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Parameter priors for directed acyclic graphical models and the characterization of several probability distributions
 MICROSOFT RESEARCH, ADVANCED TECHNOLOGY DIVISION
, 1999
"... We show that the only parameter prior for complete Gaussian DAG models that satisfies global parameter independence, complete model equivalence, and some weak regularity assumptions, is the normalWishart distribution. Our analysis is based on the following new characterization of the Wishart distri ..."
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Cited by 36 (1 self)
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We show that the only parameter prior for complete Gaussian DAG models that satisfies global parameter independence, complete model equivalence, and some weak regularity assumptions, is the normalWishart distribution. Our analysis is based on the following new characterization of the Wishart distribution: let W be an n × n, n ≥ 3, positivedefinite symmetric matrix of random variables and f(W) be a pdf of W. Then, f(W) is a Wishart distribution if and only if W11 − W12W −1 is independent 22 W ′ 12 of {W12, W22} for every block partitioning
Local Computation with Valuations from a Commutative Semigroup
 Annals of Mathematics and Artificial Intelligence
, 1996
"... This paper studies a variant of axioms originally developed by Shafer and Shenoy (1988). It is investigated which extra assumptions are needed to perform the local computations in a HUGINlike architecture (Jensen et al. 1990) or in the architecture of Lauritzen and Spiegelhalter (1988). In particul ..."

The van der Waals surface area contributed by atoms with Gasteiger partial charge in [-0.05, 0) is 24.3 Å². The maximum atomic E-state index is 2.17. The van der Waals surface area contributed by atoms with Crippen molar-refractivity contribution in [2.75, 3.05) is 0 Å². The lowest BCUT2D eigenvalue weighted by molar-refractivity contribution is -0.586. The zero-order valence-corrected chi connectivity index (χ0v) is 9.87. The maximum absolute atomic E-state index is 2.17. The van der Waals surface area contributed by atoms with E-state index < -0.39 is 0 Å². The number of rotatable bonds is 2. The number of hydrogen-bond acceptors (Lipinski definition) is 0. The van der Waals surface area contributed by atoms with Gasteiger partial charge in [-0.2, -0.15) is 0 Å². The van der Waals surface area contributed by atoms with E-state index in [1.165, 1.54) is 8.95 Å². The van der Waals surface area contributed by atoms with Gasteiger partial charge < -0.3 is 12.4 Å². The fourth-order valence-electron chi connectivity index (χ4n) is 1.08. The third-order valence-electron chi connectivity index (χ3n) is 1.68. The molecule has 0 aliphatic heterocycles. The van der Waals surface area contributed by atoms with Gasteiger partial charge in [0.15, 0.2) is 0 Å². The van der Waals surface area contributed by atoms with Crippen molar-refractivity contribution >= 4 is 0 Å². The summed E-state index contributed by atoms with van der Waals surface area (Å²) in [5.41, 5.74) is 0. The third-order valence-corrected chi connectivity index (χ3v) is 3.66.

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Cited by 33 (9 self)
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This paper studies a variant of axioms originally developed by Shafer and Shenoy (1988). It is investigated which extra assumptions are needed to perform the local computations in a HUGINlike architecture (Jensen et al. 1990) or in the architecture of Lauritzen and Spiegelhalter (1988). In particular it is shown that propagation of belief functions can be performed in these architectures. Keywords: articial intelligence, belief function, constraint propagation, expert system, probability propagation, valuationbased system. 1 Introduction An important development in articial intelligence is associated with an abstract theory of local computation known as the Shafer{Shenoy axioms (Shafer and Shenoy 1988; Shenoy and Shafer 1990). These describe in a very general setting how computations can be performed eciently and locally in a variety of problems, just if a few simple conditions are satised. Even though the axioms were developed to formalize computation with belief functions (Shaf...
Probabilistic expert systems for forensic inference from genetic markers
 Scandinavian Journal of Statistics
, 2002
"... ABSTRACT. We present a number of real and fictitious examples in illustration of a new approach to analysing complex cases of forensic identification inference. This is effected by careful restructuring of the relevant pedigrees as a Probabilistic Expert System. Existing software can then be used to ..."
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Cited by 23 (7 self)
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ABSTRACT. We present a number of real and fictitious examples in illustration of a new approach to analysing complex cases of forensic identification inference. This is effected by careful restructuring of the relevant pedigrees as a Probabilistic Expert System. Existing software can then be used to perform the required inferential calculations. Specific complications which are readily handled by this approach include missing data on one or more relevant individuals, and genetic mutation. The method is particularly valuable for disputed paternity cases, but applies also to certain criminal cases.
Normal Linear Regression Models with Recursive Graphical Markov Structure
 J. MULTIVARIATE ANAL
, 1998